Each time a subscriber opens an email sent with Campaign Monitor, we keep track of which email client they're using. Since 2009, we've measured email client popularity across many billions of emails and occasionally collate that data to show interesting trends in email client usage.
Earlier this year, our friends at Return Path predicted that mobile was to surpass web and desktop client usage by July, 2012. We found that this event happened as early as February, when mobile overtook webmail client usage. In April, desktop clients lost their top spot - and mobile has shown no signs of slowing down since. In the following graph, you can see how mobile market share has increased since we last updated our report in May, 2011, while desktop and web client market share has continued its shallow decline.
Below is the email client market share as of September 2012. These numbers are not exclusive, some people use more than one email client during the month - which registers each client used.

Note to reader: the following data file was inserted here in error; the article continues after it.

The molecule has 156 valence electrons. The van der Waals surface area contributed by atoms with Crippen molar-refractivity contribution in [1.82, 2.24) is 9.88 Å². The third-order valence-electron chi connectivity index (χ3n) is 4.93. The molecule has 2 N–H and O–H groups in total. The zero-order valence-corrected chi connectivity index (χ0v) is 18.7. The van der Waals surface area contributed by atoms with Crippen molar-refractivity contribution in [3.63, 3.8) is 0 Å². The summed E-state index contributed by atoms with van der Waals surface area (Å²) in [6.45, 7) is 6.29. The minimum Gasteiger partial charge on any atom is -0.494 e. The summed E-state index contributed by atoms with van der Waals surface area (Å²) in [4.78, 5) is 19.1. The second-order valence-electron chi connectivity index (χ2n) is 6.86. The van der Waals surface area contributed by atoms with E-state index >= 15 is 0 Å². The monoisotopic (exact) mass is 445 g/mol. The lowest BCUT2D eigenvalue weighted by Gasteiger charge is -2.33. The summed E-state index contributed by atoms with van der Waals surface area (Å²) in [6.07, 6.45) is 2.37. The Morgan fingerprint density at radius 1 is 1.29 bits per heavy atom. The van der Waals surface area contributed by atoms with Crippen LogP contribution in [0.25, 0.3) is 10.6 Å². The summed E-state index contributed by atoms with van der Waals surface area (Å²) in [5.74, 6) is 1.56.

|• 35.6% iOS Devices||• 20.14% Outlook (Desktop)||• 13.57% Outlook.com|
|• 11% Apple Mail||• 9.85% Yahoo! Mail||• 8.43% Gmail|
|• 4.74% Android||• 2.34% Windows Live Desktop||• 1.03% Thunderbird|
|• 0.79% AOL Mail|
|Outlook 2000, 2003, Express||7.68%|
|Apple Mail 5||4.31%|
|Apple Mail 4||3.75%|
|Apple Mail 6||1.70%|
|Apple Mail 3||1.04%|
|Apple Mail 2||0.20%|
|Windows Live Desktop||2.34%|
|AOL Desktop 9.1||0.12%|
|Windows Phone 7||0.14%|
|Lotus Notes 6 & 7||0.07%|
|Unable to detect email client||10.25%|
The movers and shakers highlights those email clients whose market share is growing or shrinking the fastest. This is done by comparing the average usage between 2011 and 2012.
The email client a person is using can only be detected if images are displayed. This can give an inflated weighting to email clients that display images by default, such as Outlook 2000 and the iPhone. It will also provide a lesser weighting to those that block images by default such as Gmail and Outlook 2007+. Those email clients that aren't capable of displaying images, such as older Blackberry models and other mobile devices cannot be included in this study.
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